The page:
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Tax Reform - Taxes on Capital Gains

Posted by L&H CPAs on Mar 26, 2018 4:02:11 PM

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As the Tax Cuts and Jobs Act (TCJA) worked its way through the legislative channels last year, there was some uncertainty about how short- and long-term capital gains would be taxed. The final bill, passed into law in December 2017, may affect investors in different ways. There are some aspects of the new tax law as it relates to capital gains that will be familiar to investors. However, new capital gains tax rates are not tied to your ordinary income tax bracket, which can make calculating gains more complex.

At a threshold level, short-term capital gains, defined as gains made on assets an investor owned for less than one year, are still taxed as ordinary income. And, long-term capital gains will still be taxed at the same tax rates of 0%, 15% or 20%.

Capital Gains Tax Brackets vs. Income Tax Brackets: An Imperfect Match

Because of changes in the income tax brackets under the new law, it may take a little more work to know how your capital gains will be taxed.

Short-Term Gains

Investors with short-term gains may pay a different tax rate on those gains than in previous years simply because their ordinary income tax bracket also changed.

The new tax brackets and income thresholds beginning in tax year 2018 are as follows:

Marginal Tax Rate

Single Taxpayers

Married Taxpayers Filing Joint Returns

Head of Household

Married Taxpayers Filing Separate Returns

10%

$0-$9,525

$0-$19,050

$0-$13,600

$0-$9,525

12%

$9,525-$38,700

$19,050-$77,400

$13,600-$51,800

$9,525-$38,700

22%

$38,700-$82,500

$77,400-$165,000

$51,800-$82,500

$38,700-$82,500

24%

$82,500-$157,500

$165,000-$315,000

$82,500-$157,500

$82,500-$157,500

32%

$157,500-$200,000

$315,000-$400,000

$157,500-$200,000

$157,500-$200,000

35%

$200,000-$500,000

$400,000-$600,000

$200,000-$500,000

$200,000-$300,000

37%

> $500,000

> $600,000

> $500,000

> $600,000

Source: Tax Foundation

Long-Term Gains

Under the old six-bracket income tax framework, if you were in the lowest two tax brackets, your long-term capital gains were taxed at the 0% rate. Investors whose income fell in the next four brackets were subject to the 15% capital gains rate, and the top bracket was subject to the 20% capital gains rate.

The new capital gains tax treatment isn’t tied to your ordinary income tax bracket. Instead, a separate set of income thresholds will be used to determine which of the three long-term capital gains tax rates will apply, as follows:

Long-Term Capital Gains Rate

Single Taxpayers

Married Taxpayers Filing Joint Returns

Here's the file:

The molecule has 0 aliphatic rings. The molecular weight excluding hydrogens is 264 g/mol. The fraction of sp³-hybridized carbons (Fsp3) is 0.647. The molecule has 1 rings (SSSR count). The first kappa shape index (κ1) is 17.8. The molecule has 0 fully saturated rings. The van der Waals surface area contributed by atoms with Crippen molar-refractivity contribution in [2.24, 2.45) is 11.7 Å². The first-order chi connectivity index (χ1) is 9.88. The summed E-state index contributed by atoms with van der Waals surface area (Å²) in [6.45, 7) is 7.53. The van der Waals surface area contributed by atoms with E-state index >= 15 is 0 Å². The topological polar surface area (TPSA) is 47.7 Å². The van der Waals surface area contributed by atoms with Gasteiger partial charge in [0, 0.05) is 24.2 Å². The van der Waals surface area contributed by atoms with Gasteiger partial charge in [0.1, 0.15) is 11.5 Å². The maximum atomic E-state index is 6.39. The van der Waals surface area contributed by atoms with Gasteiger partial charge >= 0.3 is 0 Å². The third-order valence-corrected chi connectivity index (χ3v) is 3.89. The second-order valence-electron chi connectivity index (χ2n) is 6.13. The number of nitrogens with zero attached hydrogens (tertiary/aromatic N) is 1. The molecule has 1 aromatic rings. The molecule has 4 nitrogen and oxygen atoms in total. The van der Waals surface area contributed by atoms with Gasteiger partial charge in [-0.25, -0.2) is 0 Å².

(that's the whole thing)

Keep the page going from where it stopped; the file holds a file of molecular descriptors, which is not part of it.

Head of Household

Married Taxpayers  Filing Separate Returns

0%

Less than $38,600

Less than $77,200

Less than $51,700

Less than $38,600

15%

$38,600-$425,800

$77,200-$479,000

$51,700-$452,400

$38,600-$239,500

20%

More than $425,800

More than $479,000

More than $452,400

More than $239,500

Source: Tax Cuts and Jobs Act

What About the Net Investment Income Tax?

The Net Investment Income Tax of 3.8% is not changing under the new tax framework.

Essentially, if you have net investment income and have modified adjusted gross income of more than the threshold amounts below, the net investment income tax will apply. If it does, you will be taxed on the smaller of your net investment income or the amount of your modified adjusted gross income over these thresholds. These amounts are not indexed for inflation.

Filing Status

Threshold Amount

Married filing jointly

$250,000

Married filing separately

$125,000

Single

$200,000

Head of household (with qualifying person)

$200,000

Qualifying widow(er) with dependent child

$250,000

Source: Internal Revenue Service

Let’s review a couple of examples of how the capital gains tax structure might affect different taxpayers.

Example 1: Chris (Entrepreneur)

Chris is an unmarried small business owner with taxable income of $176,000 in 2018. If Chris has both short-term gains and long-term capital gains, those gains should be taxed as follows:

Short-term gains will be taxed as ordinary income at 32%

Long-term gains will be taxed at the 15% capital gains tax rate

Example 2: Pat (Physician)

Pat is a married surgeon who files joint income tax returns. With taxable income of $480,000, short-term gains and long-term, the tax treatment should be as follows:

Short-term gains will be taxed as ordinary income at 35%

Long-term gains will be taxed at the 20% capital gains tax rate

How Will the Capital Gains Tax Laws Affect You?

Of course, the examples above are calculated without looking at all the financial complexities associated with high-income earners. Investors concerned about how to calculate the potential impact of the new capital gains tax rules on their situation should talk to us to discuss effective and relevant tax planning strategies.

Tags: Tax Reform

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